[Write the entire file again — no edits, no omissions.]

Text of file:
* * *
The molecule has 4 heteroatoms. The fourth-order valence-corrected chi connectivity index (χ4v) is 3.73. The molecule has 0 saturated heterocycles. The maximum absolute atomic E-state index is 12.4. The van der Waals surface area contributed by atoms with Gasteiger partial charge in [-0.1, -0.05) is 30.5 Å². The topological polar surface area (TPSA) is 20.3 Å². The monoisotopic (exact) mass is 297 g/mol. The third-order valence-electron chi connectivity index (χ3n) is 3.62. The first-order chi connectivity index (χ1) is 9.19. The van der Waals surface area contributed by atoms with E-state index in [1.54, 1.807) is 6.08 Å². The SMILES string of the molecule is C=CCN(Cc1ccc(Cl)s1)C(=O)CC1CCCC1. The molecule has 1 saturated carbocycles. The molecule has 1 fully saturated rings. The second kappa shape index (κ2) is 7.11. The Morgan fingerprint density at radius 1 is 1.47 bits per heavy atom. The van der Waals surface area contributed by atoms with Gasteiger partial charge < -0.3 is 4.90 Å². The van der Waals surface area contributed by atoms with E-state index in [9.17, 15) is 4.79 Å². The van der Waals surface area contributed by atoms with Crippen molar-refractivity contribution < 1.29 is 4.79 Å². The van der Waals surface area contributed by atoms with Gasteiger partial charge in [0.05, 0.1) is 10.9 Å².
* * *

The molecule has 4 heteroatoms. The fourth-order valence-corrected chi connectivity index (χ4v) is 3.73. The molecule has 0 saturated heterocycles. The maximum absolute atomic E-state index is 12.4. The van der Waals surface area contributed by atoms with Gasteiger partial charge in [-0.1, -0.05) is 30.5 Å². The topological polar surface area (TPSA) is 20.3 Å². The monoisotopic (exact) mass is 297 g/mol. The third-order valence-electron chi connectivity index (χ3n) is 3.62. The first-order chi connectivity index (χ1) is 9.19. The van der Waals surface area contributed by atoms with E-state index in [1.54, 1.807) is 6.08 Å². The SMILES string of the molecule is C=CCN(Cc1ccc(Cl)s1)C(=O)CC1CCCC1. The molecule has 1 saturated carbocycles. The molecule has 1 fully saturated rings. The second kappa shape index (κ2) is 7.11. The Morgan fingerprint density at radius 1 is 1.47 bits per heavy atom. The van der Waals surface area contributed by atoms with Gasteiger partial charge < -0.3 is 4.90 Å². The van der Waals surface area contributed by atoms with E-state index in [9.17, 15) is 4.79 Å². The van der Waals surface area contributed by atoms with Crippen molar-refractivity contribution < 1.29 is 4.79 Å². The van der Waals surface area contributed by atoms with Gasteiger partial charge in [0.05, 0.1) is 10.9 Å².